Back in 2004, when I ran the China desk at the International Monetary Fund, my team sent some written questions to Beijing ahead of our meetings with Chinese officials. China’s central bank had claimed that the value of the currency, the renminbi, was determined by market forces. But to the rest of the world, it looked like the currency’s value was tightly managed — so tightly that its value relative to the U.S. dollar did not change. We asked how this was possible if the exchange rate was …
Economic observers have reason to believe that China’s economy is reaching a turning point or is already in the midst of comprehensive change. Slowing rates of growth and serious problems in the country’s stock market are the most visible signs of such change. The Chinese president acknowledged this situation back in May 2014 when he put forward the term “New Normal”, or Xin Changtai, which he described as a new strategic opportunity for China’s development. …
The debate about whether China faces a hard or soft landing is little more than semantics to shareholders of the world’s miners, who have seen their stocks lose three-quarters of their value since 2011.
In its ongoing quest for glory and global influence, China appears to have won a notable victory. The International Monetary Fund is set to anoint the renminbi -- the "people's currency," also known by the name of its biggest unit, the yuan -- as one of the world's reserve currencies along with the dollar, pound, euro and yen. For those who fear (or hope) that China will eventually transform the postwar economic order, this appears to be the first step toward dethroning the dollar.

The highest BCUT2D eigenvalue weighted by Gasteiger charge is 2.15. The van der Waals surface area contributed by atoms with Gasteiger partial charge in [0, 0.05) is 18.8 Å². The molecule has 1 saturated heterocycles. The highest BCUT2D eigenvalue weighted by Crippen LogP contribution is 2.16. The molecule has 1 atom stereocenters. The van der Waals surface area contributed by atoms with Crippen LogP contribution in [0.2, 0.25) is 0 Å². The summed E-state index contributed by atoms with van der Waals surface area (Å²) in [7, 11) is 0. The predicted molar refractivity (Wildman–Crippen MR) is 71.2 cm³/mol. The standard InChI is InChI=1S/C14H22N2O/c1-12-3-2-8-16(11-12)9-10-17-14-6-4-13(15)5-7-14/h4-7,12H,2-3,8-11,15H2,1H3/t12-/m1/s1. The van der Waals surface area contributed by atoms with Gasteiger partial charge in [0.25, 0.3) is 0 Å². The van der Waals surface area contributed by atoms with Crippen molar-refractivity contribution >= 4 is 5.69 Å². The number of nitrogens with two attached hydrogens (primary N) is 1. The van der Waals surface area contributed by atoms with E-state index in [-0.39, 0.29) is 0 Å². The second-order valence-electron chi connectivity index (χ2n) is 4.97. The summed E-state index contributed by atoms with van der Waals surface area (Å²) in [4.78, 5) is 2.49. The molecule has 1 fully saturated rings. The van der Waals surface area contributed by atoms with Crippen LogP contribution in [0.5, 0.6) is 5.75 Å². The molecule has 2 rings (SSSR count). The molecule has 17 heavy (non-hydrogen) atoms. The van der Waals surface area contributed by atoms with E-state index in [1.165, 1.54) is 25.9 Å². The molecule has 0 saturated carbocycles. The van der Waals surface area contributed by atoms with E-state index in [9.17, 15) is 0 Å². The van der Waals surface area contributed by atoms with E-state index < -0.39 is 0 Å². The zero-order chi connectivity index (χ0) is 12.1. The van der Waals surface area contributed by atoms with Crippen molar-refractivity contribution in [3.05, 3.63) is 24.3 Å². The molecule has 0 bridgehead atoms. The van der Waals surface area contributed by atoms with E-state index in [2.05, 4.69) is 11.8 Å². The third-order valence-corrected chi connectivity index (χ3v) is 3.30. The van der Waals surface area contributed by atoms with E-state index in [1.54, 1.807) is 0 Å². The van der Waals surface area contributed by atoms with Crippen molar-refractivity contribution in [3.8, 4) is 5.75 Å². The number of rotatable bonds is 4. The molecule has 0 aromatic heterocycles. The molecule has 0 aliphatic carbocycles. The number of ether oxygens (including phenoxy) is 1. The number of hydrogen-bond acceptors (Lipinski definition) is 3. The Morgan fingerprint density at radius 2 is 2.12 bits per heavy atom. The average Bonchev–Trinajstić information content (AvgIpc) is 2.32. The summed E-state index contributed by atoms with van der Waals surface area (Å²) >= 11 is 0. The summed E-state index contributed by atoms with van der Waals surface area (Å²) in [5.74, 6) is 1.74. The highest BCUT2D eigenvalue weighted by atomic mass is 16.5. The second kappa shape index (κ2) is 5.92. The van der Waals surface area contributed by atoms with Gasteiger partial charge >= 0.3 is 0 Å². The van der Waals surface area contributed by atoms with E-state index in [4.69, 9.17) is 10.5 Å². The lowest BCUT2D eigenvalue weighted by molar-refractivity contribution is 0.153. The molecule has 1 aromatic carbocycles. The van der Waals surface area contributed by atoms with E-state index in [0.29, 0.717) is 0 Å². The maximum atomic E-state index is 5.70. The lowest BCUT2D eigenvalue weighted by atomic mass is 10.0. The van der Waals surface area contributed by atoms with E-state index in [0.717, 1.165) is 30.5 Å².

The execution of one of its citizens might also lead to a bigger domestic discussion of China’s role in the region.
As the leaders of 17 countries gathered in the Philippines Wednesday for the annual Asia-Pacific Economic Cooperation forum, Chinese President Xi Jinping stated the obvious. "The Chinese economy is a concern for everyone," he said. "We will work hard to shift our growth from just expanding scale to improving its structure."
The 11th November apparently has a magical meaning, depending on which country and which people.
Sir, Lawrence Summers is correct in stating that “the US may isolate itself from traditional allies if it does not co-operate economically with Beijing”.
Saturday’s carefully choreographed first meeting between China's president and Taiwan's leader in neutral Singapore made history but highlighted the rift between the US government and the likely next leader of the island.
A lot of analysts distrust Chinese economic data.